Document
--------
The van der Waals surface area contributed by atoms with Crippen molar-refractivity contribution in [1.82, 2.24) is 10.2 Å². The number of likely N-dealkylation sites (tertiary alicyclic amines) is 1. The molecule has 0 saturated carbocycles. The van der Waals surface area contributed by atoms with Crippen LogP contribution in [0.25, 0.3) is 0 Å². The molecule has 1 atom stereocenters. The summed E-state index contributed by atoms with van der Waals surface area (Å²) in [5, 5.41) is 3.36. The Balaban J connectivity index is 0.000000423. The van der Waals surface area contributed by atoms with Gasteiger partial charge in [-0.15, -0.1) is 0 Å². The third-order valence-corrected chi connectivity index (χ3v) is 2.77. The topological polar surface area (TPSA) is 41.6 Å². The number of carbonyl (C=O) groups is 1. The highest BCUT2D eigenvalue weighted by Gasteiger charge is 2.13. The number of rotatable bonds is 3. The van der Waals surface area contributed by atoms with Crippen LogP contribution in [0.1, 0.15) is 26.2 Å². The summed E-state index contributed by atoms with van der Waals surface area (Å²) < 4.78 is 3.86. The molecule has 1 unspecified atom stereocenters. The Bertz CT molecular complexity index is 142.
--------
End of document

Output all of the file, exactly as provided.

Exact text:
The van der Waals surface area contributed by atoms with Crippen molar-refractivity contribution in [1.82, 2.24) is 10.2 Å². The number of likely N-dealkylation sites (tertiary alicyclic amines) is 1. The molecule has 0 saturated carbocycles. The van der Waals surface area contributed by atoms with Crippen LogP contribution in [0.25, 0.3) is 0 Å². The molecule has 1 atom stereocenters. The summed E-state index contributed by atoms with van der Waals surface area (Å²) in [5, 5.41) is 3.36. The Balaban J connectivity index is 0.000000423. The van der Waals surface area contributed by atoms with Gasteiger partial charge in [-0.15, -0.1) is 0 Å². The third-order valence-corrected chi connectivity index (χ3v) is 2.77. The topological polar surface area (TPSA) is 41.6 Å². The number of carbonyl (C=O) groups is 1. The highest BCUT2D eigenvalue weighted by Gasteiger charge is 2.13. The number of rotatable bonds is 3. The van der Waals surface area contributed by atoms with Crippen LogP contribution in [0.1, 0.15) is 26.2 Å². The summed E-state index contributed by atoms with van der Waals surface area (Å²) < 4.78 is 3.86. The molecule has 1 unspecified atom stereocenters. The Bertz CT molecular complexity index is 142.